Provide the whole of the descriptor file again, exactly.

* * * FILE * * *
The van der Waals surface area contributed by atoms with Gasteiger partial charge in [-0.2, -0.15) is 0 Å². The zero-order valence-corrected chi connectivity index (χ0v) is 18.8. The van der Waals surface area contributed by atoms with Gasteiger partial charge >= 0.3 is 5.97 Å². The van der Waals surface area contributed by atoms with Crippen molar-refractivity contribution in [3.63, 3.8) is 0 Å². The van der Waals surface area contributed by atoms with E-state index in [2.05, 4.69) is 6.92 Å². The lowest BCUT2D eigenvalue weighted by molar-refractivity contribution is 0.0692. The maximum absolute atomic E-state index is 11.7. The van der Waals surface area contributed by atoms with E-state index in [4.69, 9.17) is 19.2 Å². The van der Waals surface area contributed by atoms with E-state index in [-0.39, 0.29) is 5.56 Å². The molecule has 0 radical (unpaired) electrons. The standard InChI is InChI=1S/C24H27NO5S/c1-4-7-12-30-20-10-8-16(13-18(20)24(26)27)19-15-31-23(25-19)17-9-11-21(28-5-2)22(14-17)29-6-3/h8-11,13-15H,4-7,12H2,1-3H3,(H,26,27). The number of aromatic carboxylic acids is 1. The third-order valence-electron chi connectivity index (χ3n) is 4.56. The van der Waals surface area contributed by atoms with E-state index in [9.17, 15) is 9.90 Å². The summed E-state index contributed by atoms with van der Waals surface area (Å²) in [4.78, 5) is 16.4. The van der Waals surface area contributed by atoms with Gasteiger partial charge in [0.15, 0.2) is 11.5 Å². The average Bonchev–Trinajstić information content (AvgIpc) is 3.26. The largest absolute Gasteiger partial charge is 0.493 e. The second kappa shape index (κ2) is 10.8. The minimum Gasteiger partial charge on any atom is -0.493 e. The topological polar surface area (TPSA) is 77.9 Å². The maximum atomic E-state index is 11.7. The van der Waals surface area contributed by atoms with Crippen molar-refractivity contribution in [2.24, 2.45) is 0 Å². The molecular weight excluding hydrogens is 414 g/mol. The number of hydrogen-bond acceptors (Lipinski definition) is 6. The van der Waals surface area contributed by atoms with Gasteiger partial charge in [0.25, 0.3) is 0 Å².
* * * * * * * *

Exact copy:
The van der Waals surface area contributed by atoms with Gasteiger partial charge in [-0.2, -0.15) is 0 Å². The zero-order valence-corrected chi connectivity index (χ0v) is 18.8. The van der Waals surface area contributed by atoms with Gasteiger partial charge >= 0.3 is 5.97 Å². The van der Waals surface area contributed by atoms with Crippen molar-refractivity contribution in [3.63, 3.8) is 0 Å². The van der Waals surface area contributed by atoms with E-state index in [2.05, 4.69) is 6.92 Å². The lowest BCUT2D eigenvalue weighted by molar-refractivity contribution is 0.0692. The maximum absolute atomic E-state index is 11.7. The van der Waals surface area contributed by atoms with E-state index in [4.69, 9.17) is 19.2 Å². The van der Waals surface area contributed by atoms with E-state index in [-0.39, 0.29) is 5.56 Å². The molecule has 0 radical (unpaired) electrons. The standard InChI is InChI=1S/C24H27NO5S/c1-4-7-12-30-20-10-8-16(13-18(20)24(26)27)19-15-31-23(25-19)17-9-11-21(28-5-2)22(14-17)29-6-3/h8-11,13-15H,4-7,12H2,1-3H3,(H,26,27). The number of aromatic carboxylic acids is 1. The third-order valence-electron chi connectivity index (χ3n) is 4.56. The van der Waals surface area contributed by atoms with E-state index in [9.17, 15) is 9.90 Å². The summed E-state index contributed by atoms with van der Waals surface area (Å²) in [4.78, 5) is 16.4. The van der Waals surface area contributed by atoms with Gasteiger partial charge in [0.15, 0.2) is 11.5 Å². The average Bonchev–Trinajstić information content (AvgIpc) is 3.26. The largest absolute Gasteiger partial charge is 0.493 e. The second kappa shape index (κ2) is 10.8. The minimum Gasteiger partial charge on any atom is -0.493 e. The topological polar surface area (TPSA) is 77.9 Å². The maximum atomic E-state index is 11.7. The van der Waals surface area contributed by atoms with Crippen molar-refractivity contribution in [2.24, 2.45) is 0 Å². The molecular weight excluding hydrogens is 414 g/mol. The number of hydrogen-bond acceptors (Lipinski definition) is 6. The van der Waals surface area contributed by atoms with Gasteiger partial charge in [0.25, 0.3) is 0 Å².